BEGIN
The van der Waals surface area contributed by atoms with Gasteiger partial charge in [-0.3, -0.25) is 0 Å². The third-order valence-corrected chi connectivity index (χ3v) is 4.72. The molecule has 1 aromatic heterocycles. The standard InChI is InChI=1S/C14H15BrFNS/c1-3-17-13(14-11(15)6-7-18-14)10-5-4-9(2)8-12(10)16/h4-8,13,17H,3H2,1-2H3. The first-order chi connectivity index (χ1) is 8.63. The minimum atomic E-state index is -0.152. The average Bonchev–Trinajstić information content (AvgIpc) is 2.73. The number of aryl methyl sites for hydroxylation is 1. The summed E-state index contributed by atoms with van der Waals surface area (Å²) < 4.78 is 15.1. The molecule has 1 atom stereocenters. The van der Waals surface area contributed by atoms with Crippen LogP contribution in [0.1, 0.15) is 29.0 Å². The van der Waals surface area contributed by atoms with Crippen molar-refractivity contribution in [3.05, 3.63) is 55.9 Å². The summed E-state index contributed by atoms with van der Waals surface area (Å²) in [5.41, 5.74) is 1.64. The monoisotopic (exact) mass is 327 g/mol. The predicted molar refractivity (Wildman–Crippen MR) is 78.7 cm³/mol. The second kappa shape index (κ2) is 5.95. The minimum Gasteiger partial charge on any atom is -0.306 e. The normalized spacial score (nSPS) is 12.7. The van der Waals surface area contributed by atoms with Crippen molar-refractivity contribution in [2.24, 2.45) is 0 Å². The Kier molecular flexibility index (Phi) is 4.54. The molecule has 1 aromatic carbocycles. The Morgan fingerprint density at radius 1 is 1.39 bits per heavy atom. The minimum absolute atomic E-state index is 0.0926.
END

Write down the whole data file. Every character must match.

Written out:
The van der Waals surface area contributed by atoms with Gasteiger partial charge in [-0.3, -0.25) is 0 Å². The third-order valence-corrected chi connectivity index (χ3v) is 4.72. The molecule has 1 aromatic heterocycles. The standard InChI is InChI=1S/C14H15BrFNS/c1-3-17-13(14-11(15)6-7-18-14)10-5-4-9(2)8-12(10)16/h4-8,13,17H,3H2,1-2H3. The first-order chi connectivity index (χ1) is 8.63. The minimum atomic E-state index is -0.152. The average Bonchev–Trinajstić information content (AvgIpc) is 2.73. The number of aryl methyl sites for hydroxylation is 1. The summed E-state index contributed by atoms with van der Waals surface area (Å²) < 4.78 is 15.1. The molecule has 1 atom stereocenters. The van der Waals surface area contributed by atoms with Crippen LogP contribution in [0.1, 0.15) is 29.0 Å². The van der Waals surface area contributed by atoms with Crippen molar-refractivity contribution in [3.05, 3.63) is 55.9 Å². The summed E-state index contributed by atoms with van der Waals surface area (Å²) in [5.41, 5.74) is 1.64. The monoisotopic (exact) mass is 327 g/mol. The predicted molar refractivity (Wildman–Crippen MR) is 78.7 cm³/mol. The second kappa shape index (κ2) is 5.95. The minimum Gasteiger partial charge on any atom is -0.306 e. The normalized spacial score (nSPS) is 12.7. The van der Waals surface area contributed by atoms with Crippen molar-refractivity contribution in [2.24, 2.45) is 0 Å². The Kier molecular flexibility index (Phi) is 4.54. The molecule has 1 aromatic carbocycles. The Morgan fingerprint density at radius 1 is 1.39 bits per heavy atom. The minimum absolute atomic E-state index is 0.0926.